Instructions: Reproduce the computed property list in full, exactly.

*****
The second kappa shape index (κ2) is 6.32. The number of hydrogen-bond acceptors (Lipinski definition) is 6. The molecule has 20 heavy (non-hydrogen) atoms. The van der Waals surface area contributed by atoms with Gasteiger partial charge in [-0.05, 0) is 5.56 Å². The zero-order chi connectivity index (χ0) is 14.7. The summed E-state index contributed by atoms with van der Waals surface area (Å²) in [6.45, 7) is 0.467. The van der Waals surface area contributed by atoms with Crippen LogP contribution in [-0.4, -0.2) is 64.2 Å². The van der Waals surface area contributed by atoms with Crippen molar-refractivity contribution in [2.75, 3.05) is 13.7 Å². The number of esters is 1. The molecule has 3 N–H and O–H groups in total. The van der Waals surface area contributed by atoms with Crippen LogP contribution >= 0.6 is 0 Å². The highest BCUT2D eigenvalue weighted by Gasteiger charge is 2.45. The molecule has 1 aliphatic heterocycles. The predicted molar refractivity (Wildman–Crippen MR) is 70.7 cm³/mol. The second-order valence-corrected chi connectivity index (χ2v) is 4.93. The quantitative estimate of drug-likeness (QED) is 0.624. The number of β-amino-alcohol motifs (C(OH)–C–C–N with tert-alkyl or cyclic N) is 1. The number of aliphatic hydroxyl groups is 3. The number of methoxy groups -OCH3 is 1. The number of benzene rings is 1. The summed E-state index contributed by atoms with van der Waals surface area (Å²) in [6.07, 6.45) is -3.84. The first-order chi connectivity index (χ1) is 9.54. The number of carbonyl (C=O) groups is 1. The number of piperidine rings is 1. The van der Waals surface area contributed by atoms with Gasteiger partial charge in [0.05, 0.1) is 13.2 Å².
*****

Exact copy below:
The second kappa shape index (κ2) is 6.32. The number of hydrogen-bond acceptors (Lipinski definition) is 6. The molecule has 20 heavy (non-hydrogen) atoms. The van der Waals surface area contributed by atoms with Gasteiger partial charge in [-0.05, 0) is 5.56 Å². The zero-order chi connectivity index (χ0) is 14.7. The summed E-state index contributed by atoms with van der Waals surface area (Å²) in [6.45, 7) is 0.467. The van der Waals surface area contributed by atoms with Crippen LogP contribution in [-0.4, -0.2) is 64.2 Å². The van der Waals surface area contributed by atoms with Crippen molar-refractivity contribution in [2.75, 3.05) is 13.7 Å². The number of esters is 1. The molecule has 3 N–H and O–H groups in total. The van der Waals surface area contributed by atoms with Crippen LogP contribution >= 0.6 is 0 Å². The highest BCUT2D eigenvalue weighted by Gasteiger charge is 2.45. The molecule has 1 aliphatic heterocycles. The predicted molar refractivity (Wildman–Crippen MR) is 70.7 cm³/mol. The second-order valence-corrected chi connectivity index (χ2v) is 4.93. The quantitative estimate of drug-likeness (QED) is 0.624. The number of β-amino-alcohol motifs (C(OH)–C–C–N with tert-alkyl or cyclic N) is 1. The number of aliphatic hydroxyl groups is 3. The number of methoxy groups -OCH3 is 1. The number of benzene rings is 1. The summed E-state index contributed by atoms with van der Waals surface area (Å²) in [6.07, 6.45) is -3.84. The first-order chi connectivity index (χ1) is 9.54. The number of carbonyl (C=O) groups is 1. The number of piperidine rings is 1. The van der Waals surface area contributed by atoms with Gasteiger partial charge in [0.05, 0.1) is 13.2 Å².